The death of thousands of people following Monday's earthquake in Sichuan, China, has once again called attention to the need for technology that provides better warning of such devastating natural events. While China lacks an earthquake early-warning system, it is hardly unique. Such systems are still very much works in progress: Japan, Mexico, and Taiwan are deploying them, but most other nations, including the United States, are still in the research stages, says a leading seismologist, Haroo Kanamori.
Earthquake alert systems furnish only a few seconds of warning, but that can be enough time for people to take protective measures. And more research and investment would improve the systems' speed and the efficiency with which the warnings are distributed, Kanamori says.
The principle behind earthquake early warnings is fairly straightforward. Earthquakes begin with tremors called P-waves that have short wavelengths and generally do little damage; they may not even be felt by humans. Seconds later--the exact number of seconds depends on distance from the quake's epicenter---longer-wavelength tremors known as S-waves arrive and inflict damage as they shake buildings and landmasses. Early-warning systems consist of seismographs that detect the P-waves and send out electronic alerts. Networks of such sensors improve the accuracy of the systems.
In general, such systems are in their infancy, says Kanamori, a Caltech professor emeritus of geophysics and former director of Caltech's seismological laboratory. "It's really exploratory right now, but this is the only way at this moment to make some kind of prediction of what is going to happen in the short term," he says.
Japan has the most advanced earthquake early-warning system in the world; last October, it launched a system that delivers earthquake warnings via mass media, including television and the Internet. Japan had long used a system specifically geared to notifying and slowing down its bullet trains; the new system is intended to enable countermeasures by the general public, including clearing out elevators, taking cover under desks, or moving away from rocky walls. A few seconds' warning could also save lives on construction sites, allowing, for example, workers to grip girders or move cranes to safer positions. Taiwan and Mexico are developing similar systems; seven or eight other countries are researching them, says Kanamori.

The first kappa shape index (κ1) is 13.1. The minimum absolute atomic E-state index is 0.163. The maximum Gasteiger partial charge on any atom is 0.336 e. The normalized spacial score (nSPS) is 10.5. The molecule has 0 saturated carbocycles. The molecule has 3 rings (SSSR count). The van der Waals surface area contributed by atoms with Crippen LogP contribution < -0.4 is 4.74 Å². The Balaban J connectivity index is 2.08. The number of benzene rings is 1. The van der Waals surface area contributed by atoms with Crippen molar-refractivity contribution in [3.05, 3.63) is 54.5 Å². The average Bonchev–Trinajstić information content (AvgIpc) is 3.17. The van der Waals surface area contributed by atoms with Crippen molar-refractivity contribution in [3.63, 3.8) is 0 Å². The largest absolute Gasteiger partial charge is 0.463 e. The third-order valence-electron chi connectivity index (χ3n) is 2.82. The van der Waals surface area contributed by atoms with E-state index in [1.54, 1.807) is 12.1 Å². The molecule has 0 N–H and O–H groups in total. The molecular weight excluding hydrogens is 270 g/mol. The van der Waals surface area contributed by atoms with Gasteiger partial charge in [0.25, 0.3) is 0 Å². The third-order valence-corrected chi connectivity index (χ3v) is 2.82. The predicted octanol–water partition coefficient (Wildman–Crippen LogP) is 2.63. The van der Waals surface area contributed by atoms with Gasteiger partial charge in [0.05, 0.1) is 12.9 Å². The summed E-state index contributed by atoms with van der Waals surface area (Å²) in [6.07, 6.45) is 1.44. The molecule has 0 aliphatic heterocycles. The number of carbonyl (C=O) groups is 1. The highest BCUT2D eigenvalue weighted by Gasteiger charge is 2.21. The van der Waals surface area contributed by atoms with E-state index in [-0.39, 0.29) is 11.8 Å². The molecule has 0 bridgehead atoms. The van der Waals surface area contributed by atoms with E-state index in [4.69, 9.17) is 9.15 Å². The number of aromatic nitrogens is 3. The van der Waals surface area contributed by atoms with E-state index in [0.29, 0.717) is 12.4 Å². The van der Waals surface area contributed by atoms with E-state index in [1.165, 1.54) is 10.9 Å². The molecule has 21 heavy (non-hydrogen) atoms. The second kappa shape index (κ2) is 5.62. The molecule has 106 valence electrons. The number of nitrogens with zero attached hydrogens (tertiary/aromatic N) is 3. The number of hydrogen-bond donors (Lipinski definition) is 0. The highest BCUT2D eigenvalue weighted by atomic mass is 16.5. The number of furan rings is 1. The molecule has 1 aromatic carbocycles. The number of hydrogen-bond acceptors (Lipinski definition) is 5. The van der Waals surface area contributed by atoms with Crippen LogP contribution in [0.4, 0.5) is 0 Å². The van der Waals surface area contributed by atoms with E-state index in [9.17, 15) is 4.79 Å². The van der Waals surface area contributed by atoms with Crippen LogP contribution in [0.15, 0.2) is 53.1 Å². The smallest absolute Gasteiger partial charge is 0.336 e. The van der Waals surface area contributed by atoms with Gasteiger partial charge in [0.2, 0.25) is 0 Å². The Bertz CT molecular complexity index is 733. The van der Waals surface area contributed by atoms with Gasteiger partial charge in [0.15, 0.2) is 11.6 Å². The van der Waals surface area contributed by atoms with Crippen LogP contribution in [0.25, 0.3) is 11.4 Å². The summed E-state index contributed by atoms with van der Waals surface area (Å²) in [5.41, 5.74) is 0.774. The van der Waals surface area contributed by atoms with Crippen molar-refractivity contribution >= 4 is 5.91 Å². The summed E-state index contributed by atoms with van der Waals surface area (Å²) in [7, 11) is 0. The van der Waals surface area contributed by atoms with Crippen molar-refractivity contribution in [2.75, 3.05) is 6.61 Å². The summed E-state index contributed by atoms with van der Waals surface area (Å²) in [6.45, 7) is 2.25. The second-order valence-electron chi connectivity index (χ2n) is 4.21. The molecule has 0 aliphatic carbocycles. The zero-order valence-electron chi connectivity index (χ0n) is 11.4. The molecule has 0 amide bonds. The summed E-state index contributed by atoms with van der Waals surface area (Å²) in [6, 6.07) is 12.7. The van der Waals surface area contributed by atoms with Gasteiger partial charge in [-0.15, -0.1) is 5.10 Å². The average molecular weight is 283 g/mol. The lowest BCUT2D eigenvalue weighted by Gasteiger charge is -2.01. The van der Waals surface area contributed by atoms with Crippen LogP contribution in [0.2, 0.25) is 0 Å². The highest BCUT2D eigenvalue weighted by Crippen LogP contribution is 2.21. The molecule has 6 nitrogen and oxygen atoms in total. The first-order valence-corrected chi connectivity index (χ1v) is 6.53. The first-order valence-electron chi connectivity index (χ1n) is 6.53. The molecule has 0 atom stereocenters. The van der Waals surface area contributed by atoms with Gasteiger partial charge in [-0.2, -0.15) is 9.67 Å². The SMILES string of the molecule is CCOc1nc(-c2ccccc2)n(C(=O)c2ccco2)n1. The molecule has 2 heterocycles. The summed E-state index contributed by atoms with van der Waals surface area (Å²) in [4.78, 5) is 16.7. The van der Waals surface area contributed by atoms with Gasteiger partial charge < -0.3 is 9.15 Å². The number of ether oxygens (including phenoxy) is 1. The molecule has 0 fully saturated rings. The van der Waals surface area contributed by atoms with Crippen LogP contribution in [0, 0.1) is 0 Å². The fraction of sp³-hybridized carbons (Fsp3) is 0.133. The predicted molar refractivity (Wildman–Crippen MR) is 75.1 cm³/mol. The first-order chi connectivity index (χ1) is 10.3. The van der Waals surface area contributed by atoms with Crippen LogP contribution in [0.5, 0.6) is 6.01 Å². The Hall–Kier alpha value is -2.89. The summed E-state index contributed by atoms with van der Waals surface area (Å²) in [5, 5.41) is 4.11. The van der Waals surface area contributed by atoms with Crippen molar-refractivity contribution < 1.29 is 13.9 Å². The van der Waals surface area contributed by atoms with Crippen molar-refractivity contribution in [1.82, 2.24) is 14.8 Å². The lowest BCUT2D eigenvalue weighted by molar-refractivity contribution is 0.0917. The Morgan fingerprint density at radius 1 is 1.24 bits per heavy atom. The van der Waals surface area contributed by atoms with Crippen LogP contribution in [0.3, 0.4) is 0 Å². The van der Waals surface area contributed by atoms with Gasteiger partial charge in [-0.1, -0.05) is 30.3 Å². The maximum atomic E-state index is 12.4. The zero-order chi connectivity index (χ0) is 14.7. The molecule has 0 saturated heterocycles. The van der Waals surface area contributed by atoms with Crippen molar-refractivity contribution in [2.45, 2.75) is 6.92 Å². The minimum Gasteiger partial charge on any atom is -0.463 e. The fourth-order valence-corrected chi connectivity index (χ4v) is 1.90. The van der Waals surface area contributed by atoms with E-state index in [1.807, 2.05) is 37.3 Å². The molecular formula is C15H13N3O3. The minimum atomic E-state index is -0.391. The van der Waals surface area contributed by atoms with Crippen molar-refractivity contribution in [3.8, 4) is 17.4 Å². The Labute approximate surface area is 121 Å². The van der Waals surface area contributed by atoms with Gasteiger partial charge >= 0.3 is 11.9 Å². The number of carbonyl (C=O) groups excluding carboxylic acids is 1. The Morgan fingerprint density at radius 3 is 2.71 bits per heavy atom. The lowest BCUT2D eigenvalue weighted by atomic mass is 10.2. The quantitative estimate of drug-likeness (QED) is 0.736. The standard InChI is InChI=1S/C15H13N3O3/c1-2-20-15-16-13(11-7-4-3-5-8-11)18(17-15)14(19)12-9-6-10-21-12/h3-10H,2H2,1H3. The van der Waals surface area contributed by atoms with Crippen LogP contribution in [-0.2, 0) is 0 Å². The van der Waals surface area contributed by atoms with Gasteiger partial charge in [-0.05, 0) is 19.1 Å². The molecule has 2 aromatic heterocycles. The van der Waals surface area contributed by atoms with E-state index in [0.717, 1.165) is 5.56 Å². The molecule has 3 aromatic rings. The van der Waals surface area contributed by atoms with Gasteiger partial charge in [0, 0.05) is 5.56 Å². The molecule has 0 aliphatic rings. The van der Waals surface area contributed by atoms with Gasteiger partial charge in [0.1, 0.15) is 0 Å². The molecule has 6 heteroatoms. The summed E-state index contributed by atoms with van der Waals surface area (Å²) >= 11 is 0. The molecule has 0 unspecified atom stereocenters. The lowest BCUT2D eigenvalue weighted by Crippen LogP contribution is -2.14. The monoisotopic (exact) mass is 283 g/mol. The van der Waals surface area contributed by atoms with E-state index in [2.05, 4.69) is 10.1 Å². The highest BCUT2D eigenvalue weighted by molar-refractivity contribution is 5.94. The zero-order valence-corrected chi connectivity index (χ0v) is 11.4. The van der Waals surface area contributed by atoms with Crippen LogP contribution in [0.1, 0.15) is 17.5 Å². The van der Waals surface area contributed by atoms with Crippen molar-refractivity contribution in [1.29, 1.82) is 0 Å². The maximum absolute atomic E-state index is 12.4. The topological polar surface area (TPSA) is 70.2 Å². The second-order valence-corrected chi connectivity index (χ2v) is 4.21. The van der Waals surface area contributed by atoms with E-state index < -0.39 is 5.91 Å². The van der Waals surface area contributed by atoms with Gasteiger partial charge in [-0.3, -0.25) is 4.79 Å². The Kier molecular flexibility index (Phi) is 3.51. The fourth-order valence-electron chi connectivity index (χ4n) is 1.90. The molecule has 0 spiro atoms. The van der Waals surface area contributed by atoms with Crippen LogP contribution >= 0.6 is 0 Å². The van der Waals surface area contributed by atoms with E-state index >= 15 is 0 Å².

One problem with early-warning systems is that they require many sensors distributed over a wide geographic area; the greater the number of sensors, the more precise the calculation of the quake's epicenter and magnitude, and the earlier the warning. To fill in gaps left by conventional seismic instruments, some researchers have proposed exploiting sensors inside laptop computers to allow them to serve as distributed P-wave sensors. While laptop sensors are not very sensitive, their great numbers may have value, Kanamori says. "It is a matter of engineering, how you put together the laptops. If you have a large quantity, maybe it can be helpful."
Had a warning system been in place in China before Monday's earthquake, the benefits may have been blunted by the poor quality of some of the buildings that collapsed. "There is no early-warning system implemented there, but even if it was, I don't know how effective it might be in that circumstance, when you have so many people living in bad buildings," Kanamori says.